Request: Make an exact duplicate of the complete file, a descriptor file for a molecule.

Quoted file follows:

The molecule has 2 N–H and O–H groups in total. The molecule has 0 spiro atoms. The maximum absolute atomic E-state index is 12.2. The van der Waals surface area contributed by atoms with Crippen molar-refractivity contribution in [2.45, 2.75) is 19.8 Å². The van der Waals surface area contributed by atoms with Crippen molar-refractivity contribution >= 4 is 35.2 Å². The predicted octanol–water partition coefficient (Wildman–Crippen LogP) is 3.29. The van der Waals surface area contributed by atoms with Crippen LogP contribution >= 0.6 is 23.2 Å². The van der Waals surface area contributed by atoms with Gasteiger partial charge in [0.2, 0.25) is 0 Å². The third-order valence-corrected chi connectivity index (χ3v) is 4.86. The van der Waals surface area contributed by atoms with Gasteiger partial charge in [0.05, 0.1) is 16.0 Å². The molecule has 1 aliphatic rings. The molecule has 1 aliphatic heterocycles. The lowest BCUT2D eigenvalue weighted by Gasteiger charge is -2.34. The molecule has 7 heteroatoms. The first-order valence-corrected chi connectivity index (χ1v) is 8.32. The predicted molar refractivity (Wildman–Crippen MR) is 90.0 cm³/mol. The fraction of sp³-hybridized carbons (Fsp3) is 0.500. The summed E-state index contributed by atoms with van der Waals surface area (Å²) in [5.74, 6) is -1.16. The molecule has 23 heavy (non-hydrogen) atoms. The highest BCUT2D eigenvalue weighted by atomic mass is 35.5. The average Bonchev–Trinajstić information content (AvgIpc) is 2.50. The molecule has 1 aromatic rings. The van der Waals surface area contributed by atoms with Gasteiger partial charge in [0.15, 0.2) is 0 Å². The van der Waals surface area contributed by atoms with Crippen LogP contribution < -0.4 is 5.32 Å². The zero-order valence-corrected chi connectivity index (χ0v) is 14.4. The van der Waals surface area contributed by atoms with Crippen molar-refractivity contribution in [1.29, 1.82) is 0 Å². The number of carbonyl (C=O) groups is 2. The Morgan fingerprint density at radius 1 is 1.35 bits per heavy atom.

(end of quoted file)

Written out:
The molecule has 2 N–H and O–H groups in total. The molecule has 0 spiro atoms. The maximum absolute atomic E-state index is 12.2. The van der Waals surface area contributed by atoms with Crippen molar-refractivity contribution in [2.45, 2.75) is 19.8 Å². The van der Waals surface area contributed by atoms with Crippen molar-refractivity contribution >= 4 is 35.2 Å². The predicted octanol–water partition coefficient (Wildman–Crippen LogP) is 3.29. The van der Waals surface area contributed by atoms with Crippen LogP contribution >= 0.6 is 23.2 Å². The van der Waals surface area contributed by atoms with Gasteiger partial charge in [0.2, 0.25) is 0 Å². The third-order valence-corrected chi connectivity index (χ3v) is 4.86. The van der Waals surface area contributed by atoms with Gasteiger partial charge in [0.05, 0.1) is 16.0 Å². The molecule has 1 aliphatic rings. The molecule has 1 aliphatic heterocycles. The lowest BCUT2D eigenvalue weighted by Gasteiger charge is -2.34. The molecule has 7 heteroatoms. The first-order valence-corrected chi connectivity index (χ1v) is 8.32. The predicted molar refractivity (Wildman–Crippen MR) is 90.0 cm³/mol. The fraction of sp³-hybridized carbons (Fsp3) is 0.500. The summed E-state index contributed by atoms with van der Waals surface area (Å²) in [5.74, 6) is -1.16. The molecule has 23 heavy (non-hydrogen) atoms. The highest BCUT2D eigenvalue weighted by atomic mass is 35.5. The average Bonchev–Trinajstić information content (AvgIpc) is 2.50. The molecule has 1 aromatic rings. The van der Waals surface area contributed by atoms with Gasteiger partial charge in [0.15, 0.2) is 0 Å². The van der Waals surface area contributed by atoms with Crippen LogP contribution < -0.4 is 5.32 Å². The zero-order valence-corrected chi connectivity index (χ0v) is 14.4. The van der Waals surface area contributed by atoms with Crippen molar-refractivity contribution in [1.29, 1.82) is 0 Å². The number of carbonyl (C=O) groups is 2. The Morgan fingerprint density at radius 1 is 1.35 bits per heavy atom.